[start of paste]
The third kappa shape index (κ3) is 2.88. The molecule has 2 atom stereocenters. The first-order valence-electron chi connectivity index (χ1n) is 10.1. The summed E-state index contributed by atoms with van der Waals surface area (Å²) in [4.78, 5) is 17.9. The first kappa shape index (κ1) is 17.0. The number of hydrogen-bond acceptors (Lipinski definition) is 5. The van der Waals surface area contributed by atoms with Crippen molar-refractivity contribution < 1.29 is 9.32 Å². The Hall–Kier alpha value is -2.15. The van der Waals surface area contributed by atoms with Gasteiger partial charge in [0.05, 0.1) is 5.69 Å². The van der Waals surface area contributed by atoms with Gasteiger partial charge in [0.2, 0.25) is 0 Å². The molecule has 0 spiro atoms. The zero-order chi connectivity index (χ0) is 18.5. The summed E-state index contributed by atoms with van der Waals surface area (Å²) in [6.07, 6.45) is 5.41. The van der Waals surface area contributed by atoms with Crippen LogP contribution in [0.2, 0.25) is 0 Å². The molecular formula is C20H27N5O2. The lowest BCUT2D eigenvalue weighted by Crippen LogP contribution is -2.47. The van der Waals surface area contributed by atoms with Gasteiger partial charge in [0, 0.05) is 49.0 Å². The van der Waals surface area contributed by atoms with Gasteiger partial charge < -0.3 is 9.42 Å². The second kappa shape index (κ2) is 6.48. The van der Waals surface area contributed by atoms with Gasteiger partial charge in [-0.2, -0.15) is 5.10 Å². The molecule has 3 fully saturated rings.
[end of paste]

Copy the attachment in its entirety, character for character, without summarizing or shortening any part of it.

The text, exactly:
The third kappa shape index (κ3) is 2.88. The molecule has 2 atom stereocenters. The first-order valence-electron chi connectivity index (χ1n) is 10.1. The summed E-state index contributed by atoms with van der Waals surface area (Å²) in [4.78, 5) is 17.9. The first kappa shape index (κ1) is 17.0. The number of hydrogen-bond acceptors (Lipinski definition) is 5. The van der Waals surface area contributed by atoms with Crippen molar-refractivity contribution < 1.29 is 9.32 Å². The Hall–Kier alpha value is -2.15. The van der Waals surface area contributed by atoms with Gasteiger partial charge in [0.05, 0.1) is 5.69 Å². The van der Waals surface area contributed by atoms with Gasteiger partial charge in [0.2, 0.25) is 0 Å². The molecule has 0 spiro atoms. The zero-order chi connectivity index (χ0) is 18.5. The summed E-state index contributed by atoms with van der Waals surface area (Å²) in [6.07, 6.45) is 5.41. The van der Waals surface area contributed by atoms with Crippen LogP contribution in [0.2, 0.25) is 0 Å². The molecular formula is C20H27N5O2. The lowest BCUT2D eigenvalue weighted by Crippen LogP contribution is -2.47. The van der Waals surface area contributed by atoms with Gasteiger partial charge in [0, 0.05) is 49.0 Å². The van der Waals surface area contributed by atoms with Gasteiger partial charge < -0.3 is 9.42 Å². The second kappa shape index (κ2) is 6.48. The van der Waals surface area contributed by atoms with Gasteiger partial charge in [-0.2, -0.15) is 5.10 Å². The molecule has 3 fully saturated rings.